8.4-2 Breach of the Peace in the Second Degree -- § 53a-181 (a) (1)
Revised to December 1, 2007
The defendant is charged [in count __] with breach of the peace in the second degree. The statute defining this offense reads in pertinent part as follows:
a person is guilty of breach of the peace when, with intent to cause inconvenience, annoyance or alarm, or recklessly creating a risk thereof, such person engages in fighting or in violent, tumultuous or threatening behavior in a public place.
For you to find the defendant guilty of this charge, the state must prove the following elements beyond a reasonable doubt:
Element 1 - Intent
The first element is that the defendant
acted with the intent to cause inconvenience, annoyance or alarm. The predominant intent must be to cause what a reasonable person operating under contemporary community standards would consider a disturbance to or impediment of a lawful activity, a deep feeling of vexation or provocation, or a feeling of anxiety prompted by threatened danger or harm. <See Intent: Specific, Instruction 2.3-1.>
recklessly created a risk of causing inconvenience, annoyance or alarm. A person acts "recklessly" with respect to a result or circumstances when (he/she) is aware of and consciously disregards a substantial and unjustifiable risk that such result will occur or that such circumstances exist. <See Recklessness, Instruction 2.3-4.>
The words "inconvenience, annoyance or alarm" refer to what a reasonable person operating under contemporary community standards would consider a disturbance to or impediment of a lawful activity, a deep feeling of vexation or provocation, or a feeling of anxiety prompted by threatened danger or harm.1
Element 2 - Conduct
The second element is that the defendant engaged in fighting or in violent, tumultuous or threatening behavior that actually involved physical violence or portended imminent physical violence.2 The defendant's conduct must be more than a display of mere bad manners. It must cause or create a risk of causing inconvenience, annoyance or alarm among members of the public.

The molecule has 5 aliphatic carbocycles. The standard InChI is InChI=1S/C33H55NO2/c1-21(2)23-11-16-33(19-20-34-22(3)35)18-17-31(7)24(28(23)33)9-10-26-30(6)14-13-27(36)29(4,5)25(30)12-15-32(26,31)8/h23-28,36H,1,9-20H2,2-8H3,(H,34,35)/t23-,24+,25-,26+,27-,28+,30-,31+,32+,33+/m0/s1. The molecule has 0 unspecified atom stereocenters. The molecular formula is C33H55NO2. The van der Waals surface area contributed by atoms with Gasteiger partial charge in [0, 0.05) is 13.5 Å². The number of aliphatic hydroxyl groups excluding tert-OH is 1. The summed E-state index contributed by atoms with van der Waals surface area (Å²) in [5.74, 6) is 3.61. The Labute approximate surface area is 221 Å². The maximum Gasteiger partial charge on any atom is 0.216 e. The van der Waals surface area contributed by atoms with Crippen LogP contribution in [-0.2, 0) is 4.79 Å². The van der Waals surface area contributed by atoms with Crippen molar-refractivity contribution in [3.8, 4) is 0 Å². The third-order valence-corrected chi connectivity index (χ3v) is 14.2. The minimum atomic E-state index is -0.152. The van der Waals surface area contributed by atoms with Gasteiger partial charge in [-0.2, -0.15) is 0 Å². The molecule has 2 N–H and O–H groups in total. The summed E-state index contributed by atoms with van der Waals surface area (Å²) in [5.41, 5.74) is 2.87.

[<If appropriate:> The defendant's speech, absent actual physical conduct, may constitute the prohibited behavior when it can be identified as "fighting words," which is speech that has a direct tendency to cause imminent acts of violence or portends violence. Such speech must be of such a nature that it is likely to provoke the average person to retaliation.3]
Element 3 - Public Place
The third element is that the conduct took place in a public place. "Public place" means any area that is used or held out for use by the public whether owned or operated by public or private interests.4
In summary, the state must prove beyond a reasonable doubt that the defendant 1) (intended to cause / recklessly created a risk of causing) inconvenience, annoyance, or alarm, 2) <describe conduct>, and 3) it was in a public place.
If you unanimously find that the state
has proved beyond a reasonable doubt each of the elements of the crime of breach
of peace in the second degree, then you shall find the defendant guilty. On the
other hand, if you unanimously find that the state has failed to prove beyond a
reasonable doubt any of the elements, you shall then find the defendant not
1 The Supreme Court applied this interpretive gloss to the mens rea language of the disorderly conduct statute in State v. Indrisano, 228 Conn. 795, 810-811 (1994). In State v. Wolff, 237 Conn. 633, 670 (1996), the Court applied it to the breach of peace statute. See the discussion of intent in the Introduction to this section.
2 State v. Indrisano, supra, 228 Conn. 812, interpreted the phrase "violent, tumultuous or threatening behavior" to require physical conduct. See also State v. LoSacco, 12 Conn. App. 481, 491, cert. denied, 205 Conn. 814 (1983) (statute limited to conduct that actually involves physical violence or portends imminent physical violence). "Indrisano avoided first amendment difficulties that would criminalize mere verbal speech by clarifying that a conviction under § 53a-182 must be based on a defendant's conduct rather than on a defendant's statements." State v. McKiernan, 78 Conn. App. 182, 188, cert. denied, 266 Conn. 902 (2003).
3 See State v. Szymkiewicz, 237 Conn. 613, 620-24 (1996); State v. Gaymon, 96 Conn. App. 244, 248, cert. denied, 280 Conn. 906 (2006).
Defined in § 53a-180aa (b).